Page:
FIMMPROPA bidirectional optical propagation tool 
OAM states and vortex beams3D simulation with FIMMPROPOrbital angular momentum (OAM) multiplexing is a multiplexing method that relies on the orbital angular momentum of the electromagnetic waves to distinguish between the different signals. In this example we studied a fibre profile presented in [1] used to generate orbital angular momentum (OAM) states in optical fibers. We successfully calculated the vectorial modes of the fibre, excited the OAM states and verified this by studying the interference pattern between the output of the fibre and a Gaussian beam. These allowed us to observe vortex modes or vortex beams resulting from the interference, as shown in the picture below.
Benefits of using FIMMPROP to model OAM modes and vortex fieldsEME (EigenMode Expansion) is the ideal method to model such structures, as it is a modal approach. FIMMWAVE supports a number of rigorous fully vectorial fiber mode solvers dedicated to cylindrical profiles:
These solvers allowed us to calculate the modes in the optical fibre quasiinstantly and with very high accuracy. FIMMPROP also supports a Gaussian Mode Fibre Solver, which we used to generate the Gaussian beams used for the interferences. FIMMPROP's fully bidirectional algorithm allows us to model light propagating in both directions, making it very easy to interfere the OAM mode with a Gaussian beam to observe the vortices. We were also able to use FIMMPROP's plane wave expansion (PWE) algorithm (the Free Space Joint) to model the propagation in the uniform region where the interferences occur. This allowed us to obtain results extremely quickly. Designing the optical fiber and finding the modesThe optical fibre was designed from the specifications provided in the paper. We used a set of layers to define the fibre; it is also possible to define the profile using a spline interpolation between a set of points.
We used the complex FDM Fibre Solver to solve the modes; this solver is rigorous and can calculate modes of arbitrary profiles. We used a PML at the outer boundary in order to allow us to model the leaky modes in the centre accurately. You can find below an example of mode list calculated at 1.55um. Users can filter the modes of interest using azimuthal and polarisation orders; for instance you can specify that you are only interested in finding the HE1m and EH1m modes. Once the modes are calculated you can inspect the field profiles (all six E and H field components, intensity and Poynting vector) and calculate the dispersion and other mode properties. All the data can be exported in convenient formats.
Exciting the OAM statesThe orbital angular momentum states (OAM) are excited by exciting two degenerate HE or EH modes with a phase shift of π/2. This can be very easily done in FIMMPROP, which relies on EigenMode Expansion (EME). In the example below we are exciting the OAM11 mode, which is done by exciting the even and odd HE21 modes.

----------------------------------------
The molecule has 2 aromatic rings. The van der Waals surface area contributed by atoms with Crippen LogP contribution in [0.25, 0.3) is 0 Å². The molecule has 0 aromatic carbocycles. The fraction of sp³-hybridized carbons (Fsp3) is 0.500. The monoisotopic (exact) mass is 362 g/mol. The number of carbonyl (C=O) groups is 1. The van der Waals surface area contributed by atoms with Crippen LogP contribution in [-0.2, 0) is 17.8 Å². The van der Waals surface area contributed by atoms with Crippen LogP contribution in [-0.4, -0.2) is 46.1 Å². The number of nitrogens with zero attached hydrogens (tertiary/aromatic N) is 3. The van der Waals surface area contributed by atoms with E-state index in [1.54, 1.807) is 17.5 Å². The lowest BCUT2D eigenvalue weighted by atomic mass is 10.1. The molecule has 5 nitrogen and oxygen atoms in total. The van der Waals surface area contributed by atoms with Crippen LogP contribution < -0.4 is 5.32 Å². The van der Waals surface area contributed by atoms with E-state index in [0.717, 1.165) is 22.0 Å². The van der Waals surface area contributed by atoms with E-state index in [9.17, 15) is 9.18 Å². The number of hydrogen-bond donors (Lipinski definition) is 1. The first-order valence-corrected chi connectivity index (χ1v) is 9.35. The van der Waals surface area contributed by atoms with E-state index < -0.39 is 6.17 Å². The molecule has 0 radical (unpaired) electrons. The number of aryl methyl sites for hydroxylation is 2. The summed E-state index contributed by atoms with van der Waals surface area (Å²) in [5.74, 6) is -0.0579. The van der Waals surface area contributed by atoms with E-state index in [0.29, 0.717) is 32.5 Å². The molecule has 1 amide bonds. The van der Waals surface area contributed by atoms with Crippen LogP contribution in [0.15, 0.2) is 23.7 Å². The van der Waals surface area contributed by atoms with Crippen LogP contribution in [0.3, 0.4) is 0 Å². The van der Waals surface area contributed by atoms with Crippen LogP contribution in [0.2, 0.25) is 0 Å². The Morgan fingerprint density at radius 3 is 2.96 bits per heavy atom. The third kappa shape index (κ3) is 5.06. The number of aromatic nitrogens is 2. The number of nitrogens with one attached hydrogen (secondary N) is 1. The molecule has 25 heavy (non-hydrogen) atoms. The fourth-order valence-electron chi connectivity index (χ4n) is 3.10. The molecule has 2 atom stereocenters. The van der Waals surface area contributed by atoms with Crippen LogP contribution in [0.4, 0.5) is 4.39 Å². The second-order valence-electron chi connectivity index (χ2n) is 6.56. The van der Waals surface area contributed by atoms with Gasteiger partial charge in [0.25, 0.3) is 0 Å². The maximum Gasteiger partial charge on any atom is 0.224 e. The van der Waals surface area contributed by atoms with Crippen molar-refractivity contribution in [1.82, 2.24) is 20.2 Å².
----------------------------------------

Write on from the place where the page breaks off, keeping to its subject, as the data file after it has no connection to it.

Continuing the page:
FIMMPROP allows us to inspect the field profiles along the structure. You can see here the Ex field amplitude and phase at z = 0 and z = 0.2614um (after propagation over λ/4). As expected the phase front is a spiral with the phase and the field profiles rotating in the same direction.
Generating the interference pattern and observing the vortex modesIn order to observe the characteristic vortex beam we need to make the OAM mode interfere with a Gaussian beam. This was done in FIMMPROP. In the simulation below we injected the OAM beam from the lefthand side of the device and a Gaussian beam of identical effective index from the righthand side. The central section is a freespace region, which was modelled with a planewave expansion tool. The vortex modes resulting from the interference between the OAM state and the Gaussian beam were observed in the central region.
You can see below the interference pattern at 25um from the ring fibre facet. We injected the OAM11 and OAM31 beams from the lefthand side of the device and a Gaussian beam of identical effective index from the righthand side. In each case we observed the Ex and Ey field profiles and the intensity; the vortex beam patterns are clearly visible. The simulations took less than a minute in total on a i72600 CPU.
Reference[1] C. Brunet et al, “Design, fabrication and validation of an OAM fiber supporting 36 states”, Optics Express 22, 21, pp. 2611726127 (2014)